The Sword of Islam

Tsarnaev and the Tamerlan of history and literature

In a press conference following the capture of the final suspect in the Boston Marathon bombing, President Obama pondered: “We still do not know how young men who grew up here and studied here can turn to such senseless violence.” Refusing to acknowledge that the horrific violence these young men are alleged to have perpetrated in Boston made perfect sense to them, the President misses the possibility that they may have been tacitly encouraged to do something like this since they were children.

While their mother claims that her sons were “set up” by the FBI, the fact that her eldest son’s name was Tamerlan—the name of the vicious Islamic conqueror of the 14th century who destroyed ancient cities and slaughtered millions—reveals that she may have admired the conquests of the great Muslim victor.      

Describing himself as the “Sword of Islam” and a descendant of Genghis Khan, the ancient warrior Tamerlan defeated the Christian Knights at Smyrna, captured Turkey and Egypt, and viciously razed the cities of Damascus, Khiva, and Baghdad in an attempt to make his capital at Samarkand the first city of the Islamic world.   The History of the Mongol Conquests claims that Tamerlan’s campaigns ended with the slaughter of over 17 million people.  It is said that he built pyramids with the skulls of the infidels he slaughtered.

Most of us have forgotten that history—if we ever learned it.  But, there was a time when people understood such ruthlessness.  In 1587, Elizabethan era playwright Christopher Marlowe, presented Tamburlaine the Great to London audiences.  The play introduced theatre-goers to the story of Tamerlan, the humble shepherd boy raised in poverty yet destined to be the Emperor of Asia. Audiences witnessed “three kings killed in battle, three more enslaved, one princess kidnapped and seduced, three suicides, a bevy of virgins speared by horsemen, and an entire city massacred.” According to Christopher Marlowe: Life and Work, the play was so popular that Marlowe produced a sequel that contained “three executions, two deaths in battle, one son stabbed by his mother, another stabbed by his father, a gaggle of concubines abducted and enslaved and several cities pillaged and destroyed.”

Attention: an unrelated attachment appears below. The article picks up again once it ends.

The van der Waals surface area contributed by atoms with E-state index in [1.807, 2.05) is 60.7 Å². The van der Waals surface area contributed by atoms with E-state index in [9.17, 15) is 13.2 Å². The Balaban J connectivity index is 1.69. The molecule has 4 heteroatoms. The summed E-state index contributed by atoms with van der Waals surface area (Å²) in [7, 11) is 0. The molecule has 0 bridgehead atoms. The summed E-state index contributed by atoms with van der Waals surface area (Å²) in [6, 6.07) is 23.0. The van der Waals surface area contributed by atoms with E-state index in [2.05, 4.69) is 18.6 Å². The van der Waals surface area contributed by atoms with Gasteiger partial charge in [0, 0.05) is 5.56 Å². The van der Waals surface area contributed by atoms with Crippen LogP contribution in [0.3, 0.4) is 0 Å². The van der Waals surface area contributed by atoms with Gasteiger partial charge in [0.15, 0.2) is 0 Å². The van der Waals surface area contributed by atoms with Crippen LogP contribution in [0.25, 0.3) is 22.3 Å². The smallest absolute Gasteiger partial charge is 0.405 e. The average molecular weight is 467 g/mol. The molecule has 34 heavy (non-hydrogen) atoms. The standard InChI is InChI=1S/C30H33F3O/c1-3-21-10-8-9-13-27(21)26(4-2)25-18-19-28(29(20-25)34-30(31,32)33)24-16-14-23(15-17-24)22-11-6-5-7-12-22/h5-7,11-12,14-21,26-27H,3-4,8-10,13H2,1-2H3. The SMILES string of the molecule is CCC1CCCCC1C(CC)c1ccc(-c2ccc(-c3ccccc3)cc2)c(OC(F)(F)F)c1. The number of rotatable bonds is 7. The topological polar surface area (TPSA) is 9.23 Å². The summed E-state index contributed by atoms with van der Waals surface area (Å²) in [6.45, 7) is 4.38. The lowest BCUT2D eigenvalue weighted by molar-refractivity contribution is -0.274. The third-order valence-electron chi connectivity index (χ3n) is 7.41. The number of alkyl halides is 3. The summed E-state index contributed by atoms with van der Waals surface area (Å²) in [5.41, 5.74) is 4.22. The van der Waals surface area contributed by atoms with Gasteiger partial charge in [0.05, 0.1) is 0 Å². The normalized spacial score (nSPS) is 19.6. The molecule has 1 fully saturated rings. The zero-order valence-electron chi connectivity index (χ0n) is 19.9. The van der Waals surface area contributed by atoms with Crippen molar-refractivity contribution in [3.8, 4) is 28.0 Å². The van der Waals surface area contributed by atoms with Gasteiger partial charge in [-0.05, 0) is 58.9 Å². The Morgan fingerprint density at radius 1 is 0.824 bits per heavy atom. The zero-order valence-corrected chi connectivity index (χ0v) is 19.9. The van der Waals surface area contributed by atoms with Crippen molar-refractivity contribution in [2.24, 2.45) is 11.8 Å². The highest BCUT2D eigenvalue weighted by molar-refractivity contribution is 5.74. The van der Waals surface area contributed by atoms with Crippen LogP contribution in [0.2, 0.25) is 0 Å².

Having seen the play as a teenager in the mid-1800s, Edgar Allan Poe was so taken with the narrative surrounding the ruthless conqueror that he wrote Tamerlan, a romantic yet melancholy poem that contrasts Tamerlan’s ruthless bids for power with his inability to find true love.  Taking poetic license, Poe framed his poem as a confessional poem, and Tamerlan on his deathbed confessing his sins to a Roman Catholic priest.  Such a thing would likely not have happened, but the commercially savvy Poe understood his audience and probably believed that he needed to include a Christian influence to counteract the Muslim theme of the poem. 

Boston’s Tamerlan Tsarnaev presented himself as yet another Sword of Islam.  The Washington Post reports that a YouTube account under his name includes two laudatory videos under the category “terrorists”.  It also lists seven videos on Islam. One of these is dedicated to the prophecy of the Black Banners of Khurasan, which is embraced by Islamic extremists—particularly Al Qaeda.  According to Black Banner prophecy, early Muslim leaders took the flag into battle and were martyred, but then “the flag was taken by a Sword amongst the Swords of Allah and and Allah made them victorious.” Followers believe that Mohammed himself had designated the flag for his people, claiming that: “The black flags will come from the East, led by mighty men…their first names are from a Kunya.” 

Boston’s Tamerlan may have believed it was his destiny to carry the Black Banner of his namesake.  His supporters will also.

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About Anne Hendershott 104 Articles
Anne Hendershott is Professor of Sociology and Director of the Veritas Center for Ethics in Public Life at Franciscan University in Steubenville, OH